My favorite stuff I started to learn along the way, is the ongoing learning of piercing history! The traditions, culture, heritage, and the origins of body piercing. It’s really amazing to learn where piercings have originally originated from in different cultures of the years, how the industry as a whole has made body piercings very westernized, and how over the years it’s slowly started to become more socially accepted. The learning of piercing history is not something you can sit down in a day and learn, it’s an ongoing teaching session through your career, and that is genuinely so fantastic to me. 

The month leading up to Christmas was a very interesting time! Rogue introduced another guest piercer to the shop, which was the lovely Krista! This was my first time meeting another member of the industry outside the studio. This was really interesting to me because Krista is not a UK piercer, she’s a traveling piercer, and a resident in Honolulu, Hawaii! Her whole vibe and atmosphere is so kind, caring, friendly and energetic! Definitely a little bit different to the calmer, quieter, more ‘introverted’ UK atmosphere. It was an absolute pleasure to work alongside someone who works in a slightly different manner, with different experiences. It’s always exciting to meet other industry members and learn new things! 

Krista also repierced my bridge piercing for me, and introduced me to marking piercings as she helped me and let me draw the markings for my own bridge! This was my first proper physical introduction into piercings, rather than just watching and learning, and being really involved in my own piercing was really gratifying.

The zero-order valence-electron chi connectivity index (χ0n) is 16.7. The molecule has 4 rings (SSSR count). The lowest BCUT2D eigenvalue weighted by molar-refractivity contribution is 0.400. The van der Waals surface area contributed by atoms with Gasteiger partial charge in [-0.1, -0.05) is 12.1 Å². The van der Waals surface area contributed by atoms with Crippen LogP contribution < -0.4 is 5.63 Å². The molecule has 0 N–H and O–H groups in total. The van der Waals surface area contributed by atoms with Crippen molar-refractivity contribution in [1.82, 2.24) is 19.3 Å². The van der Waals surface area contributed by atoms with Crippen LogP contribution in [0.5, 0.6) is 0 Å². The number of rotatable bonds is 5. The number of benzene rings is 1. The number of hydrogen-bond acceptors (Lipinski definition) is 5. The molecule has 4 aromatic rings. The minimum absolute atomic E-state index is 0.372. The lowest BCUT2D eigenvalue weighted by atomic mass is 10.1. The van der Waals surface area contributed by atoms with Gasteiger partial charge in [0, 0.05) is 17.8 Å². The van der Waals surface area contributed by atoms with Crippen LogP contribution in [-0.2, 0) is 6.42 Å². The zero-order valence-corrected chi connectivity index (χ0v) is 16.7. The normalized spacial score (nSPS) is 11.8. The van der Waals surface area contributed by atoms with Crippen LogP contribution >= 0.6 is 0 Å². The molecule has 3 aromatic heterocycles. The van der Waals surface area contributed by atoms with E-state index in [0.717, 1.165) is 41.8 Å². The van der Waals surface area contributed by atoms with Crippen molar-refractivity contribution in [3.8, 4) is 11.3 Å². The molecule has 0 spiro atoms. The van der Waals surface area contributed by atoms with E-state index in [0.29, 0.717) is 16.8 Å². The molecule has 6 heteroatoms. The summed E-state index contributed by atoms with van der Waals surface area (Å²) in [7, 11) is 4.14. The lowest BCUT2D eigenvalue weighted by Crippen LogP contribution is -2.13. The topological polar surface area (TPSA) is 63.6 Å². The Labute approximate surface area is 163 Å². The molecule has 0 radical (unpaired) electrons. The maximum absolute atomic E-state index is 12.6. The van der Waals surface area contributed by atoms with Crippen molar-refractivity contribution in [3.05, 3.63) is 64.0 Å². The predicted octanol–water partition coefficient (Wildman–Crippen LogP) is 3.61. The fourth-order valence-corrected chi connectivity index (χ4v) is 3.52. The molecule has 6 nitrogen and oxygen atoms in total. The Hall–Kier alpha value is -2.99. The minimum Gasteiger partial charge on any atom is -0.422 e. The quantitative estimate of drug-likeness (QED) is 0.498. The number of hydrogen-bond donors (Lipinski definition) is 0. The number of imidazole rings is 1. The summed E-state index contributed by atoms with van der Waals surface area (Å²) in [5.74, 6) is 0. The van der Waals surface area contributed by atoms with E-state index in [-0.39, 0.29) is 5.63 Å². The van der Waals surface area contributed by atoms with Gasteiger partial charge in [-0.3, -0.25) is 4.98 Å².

Coming back from christmas was very exciting, it was the first introduction of me picking up needles! We originally started with larger gauge needles and sheets of foam, looking at how bevel theory works and how to pierce without removing tissue, just displacing! Working with larger gauge needles initially was very helpful in terms of being able to see what I needed to do and how to do it with the shape of the needles! This then gradually moved on to me piercing bananas and oranges. I pierced the fruit with the skin on and off. This is because it was similar to working with skin in terms of feel and movement. Working with the skin on helped me get a feel for depth of layers in the skin, and also the toughness of skin. 

And then, it was time! I got to do my first ever piercing! Aiden got to be my first ever client as such, and we started off nice and easy with a helix piercing! We did a mid helix, with Neometal high polish threadless balls! He talked me through the entire process, showing me how to mark, how to work with the client, how to check my angles, and where to place my fingers for my own safety! I was definitely nervous, however I also felt super confident thanks to all the gradual training, and when it was done I had every right to be confident! For a first ever piercing, it was super impressive. The angles were super nice, and it came out straight! There was a slight bit of bruising during the healing process due to my technique, but definitely nothing to complain about for number 1!